Shadow of Rome is the upcoming action game from Capcom being developed under the guidance of Keiji Inafune, the veteran developer whose resume includes the Capcom and Onimusha franchises. The game is set in ancient Rome and offers two distinctly different play experiences. We had the chance to try out a work-in-progress version of the game at a Capcom press event prior to this year's E3 to see how the experience is shaping up.
The demo allows you to play through two levels, one for each of the two playable characters, Agrippa and Octavianus. Each character's level showed off the distinct play styles they'll offer. Agrippa is a gladiator whose gameplay revolves around combat while Octavianus is a more stealth-oriented character and uses his brain to solve his problems.
Agrippa's level revolved around kicking ass in gladiatorial combat. The level was then broken into separate chunks that were in the form of different competitions. You'll start out in the ancient Roman equivalent of a locker room and head off into battle. The initial fight you'll participate in is fairly simple and introduces you to the basics of combat. You'll have two main forms of attack: a main attack and a secondary attack, both of which can be charged up by holding down the respective buttons for a few seconds. R1 will lock you onto your opponent so that you can shoulder-ram him, which is important for knocking the weapons out of his hands. As you'd expect, weapons are a vital component of Agrippa's combat regime. However, in addition to knocking them from your foe's grip, you'll be able to get the crowd to lend you a hand and toss you some arms by appealing to them. By holding down the square and X buttons you'll be able to mug to the masses and do some old-fashioned arm-pumping (which fills an onscreen meter) to get them on your side. Once the meter has filled up enough, the masses will start showing their favor by tossing weapons and shields into the ring for you. This is a vital part of your battle experience as both weapons and shields will break after repeated use over the course of a battle, forcing you to mix up what you use. We were pleased to see that it's ultimately your choice as to whether or not you use a weapon and a shield or two weapons; this helps you tailor your experience to your preferred play style. In addition to armed combat, Agrippa is no slouch in the hand-to-hand department, as he offers a number of brutal moves, such as suplexes, and he uses a foe as a human shield. While the combat system is very solid, we have to say our most favorite thing to do in the demo is to take over a fallen foe and use their arms as blunt instruments in battle. Granted, severed arms aren't terribly durable and don't last as long as a good sword or a spear, but it sure is cool to use them.
While Agrippa's level is all about being a killing machine, Octavianus' level is much more stealth-focused. Your goal is to make your way through an area, subdue a senator, steal his robes, and escape. While this sounds pretty straightforward, it's not, as Octavianus can't power through his task thanks to the presence of well-armed guards. To keep from being skewered you have to use your head and anything else you find in the environment. The first order of business is to get past a few rooms filled with guards. In order to do so you have to disguise yourself as a guard. You'll be able to obtain a moderately convincing disguise by using a vase to knock out a guard and steal his costume. However, due to the notable discrepancies in your builds, you don't fit into the armor too well and you will have to walk quickly, yet purposefully past several guards without them scrutinizing you. An onscreen meter allows you to track how many suspicious people you encounter and who you think is on to you, which helps you determine when to walk or run. While you're spotted shortly after making it through a few guards, you're able to avoid being caught by hiding in a massive urn. The next part of the demo has you collecting rope and overpowering a senator for those much-needed robes. The mechanic requires you to sneak up behind your target and start mashing buttons until you get the upper hand. After you get your new threads you'll have to hide the evidence and drag the senator's body out of sight before leaving. Once out of the area, you'll have to avoid bandits in similar fashion, however, this time you're able to use your head and some fruit to get past them. You can enter a stairwell and leave banana peels strewn about, and then you can move up to the second floor where you can throw apples at the bandits to get their attention. Once they start to come after you they'll slip on the banana peels and get knocked out, allowing you to steal their outfits. However, to complete your disguise you'll need to look around for a helmet to hide your face and make it past the last cluster of guards.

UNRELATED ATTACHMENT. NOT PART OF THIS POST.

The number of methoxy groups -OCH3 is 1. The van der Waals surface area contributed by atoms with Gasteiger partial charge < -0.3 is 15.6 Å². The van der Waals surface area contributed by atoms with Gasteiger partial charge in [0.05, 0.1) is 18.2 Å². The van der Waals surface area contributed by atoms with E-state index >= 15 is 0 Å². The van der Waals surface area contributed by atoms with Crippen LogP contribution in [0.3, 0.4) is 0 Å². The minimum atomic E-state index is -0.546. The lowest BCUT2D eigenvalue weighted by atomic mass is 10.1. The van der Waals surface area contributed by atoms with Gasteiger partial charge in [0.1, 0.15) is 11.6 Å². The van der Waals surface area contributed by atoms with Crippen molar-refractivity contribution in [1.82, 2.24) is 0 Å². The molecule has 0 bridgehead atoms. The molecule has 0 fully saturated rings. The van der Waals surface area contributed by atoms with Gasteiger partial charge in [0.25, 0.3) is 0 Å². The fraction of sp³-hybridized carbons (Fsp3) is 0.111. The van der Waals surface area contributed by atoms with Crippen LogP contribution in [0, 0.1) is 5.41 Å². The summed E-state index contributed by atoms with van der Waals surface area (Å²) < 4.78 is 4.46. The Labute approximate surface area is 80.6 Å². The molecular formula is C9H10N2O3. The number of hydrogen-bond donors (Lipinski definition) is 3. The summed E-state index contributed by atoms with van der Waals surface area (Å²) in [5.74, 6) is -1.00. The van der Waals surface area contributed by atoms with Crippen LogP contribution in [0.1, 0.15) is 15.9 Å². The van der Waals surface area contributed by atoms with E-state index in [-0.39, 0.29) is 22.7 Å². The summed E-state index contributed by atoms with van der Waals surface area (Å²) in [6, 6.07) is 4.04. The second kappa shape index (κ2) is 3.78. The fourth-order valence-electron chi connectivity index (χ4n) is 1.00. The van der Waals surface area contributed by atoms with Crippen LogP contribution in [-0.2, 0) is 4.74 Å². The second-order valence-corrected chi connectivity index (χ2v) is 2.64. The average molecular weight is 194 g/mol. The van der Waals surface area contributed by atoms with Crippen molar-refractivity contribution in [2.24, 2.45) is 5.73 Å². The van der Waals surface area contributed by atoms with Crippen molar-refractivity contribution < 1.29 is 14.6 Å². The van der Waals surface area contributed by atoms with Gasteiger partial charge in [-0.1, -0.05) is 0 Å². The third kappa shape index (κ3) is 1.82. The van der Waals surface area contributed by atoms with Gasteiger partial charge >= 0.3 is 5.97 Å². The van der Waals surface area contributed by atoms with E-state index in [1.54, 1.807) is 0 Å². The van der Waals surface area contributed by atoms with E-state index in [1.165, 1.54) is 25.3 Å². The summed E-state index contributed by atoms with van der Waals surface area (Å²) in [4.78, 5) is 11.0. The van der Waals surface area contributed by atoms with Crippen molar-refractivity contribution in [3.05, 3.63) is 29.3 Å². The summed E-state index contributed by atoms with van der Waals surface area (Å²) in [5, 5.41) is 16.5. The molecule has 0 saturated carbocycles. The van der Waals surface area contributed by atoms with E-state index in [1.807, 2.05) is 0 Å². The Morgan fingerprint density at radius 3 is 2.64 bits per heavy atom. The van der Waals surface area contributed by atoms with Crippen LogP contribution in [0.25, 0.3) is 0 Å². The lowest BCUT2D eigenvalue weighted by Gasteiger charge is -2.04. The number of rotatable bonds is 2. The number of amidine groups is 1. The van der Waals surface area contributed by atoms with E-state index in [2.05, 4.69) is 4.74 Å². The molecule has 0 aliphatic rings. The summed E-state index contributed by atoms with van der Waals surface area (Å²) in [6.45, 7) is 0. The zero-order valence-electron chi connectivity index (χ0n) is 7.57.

The graphics in the demo for both characters are impressive and they offer detailed character models and environments. Animation is well done for both combat and sneaking and gives the characters a nice, smooth look. You'll also see little touches, such as sand kicked up in the arena and confetti from the crowd once they start rooting for you, that help bring the world to life.
Audio in the demo was strong and helped to draw you into both play styles effectively. The audio in Agrippa's levels is pretty slick and initially stands out; however, the subtle sounds in Octavianus' area were also impressive.
From what we played, Shadow of Rome is coming together quite nicely. The different play styles are a good contrast to each other, and they should have a lot to offer in the final game. Shadow of Rome is currently slated to ship exclusively for the PlayStation 2 this fall.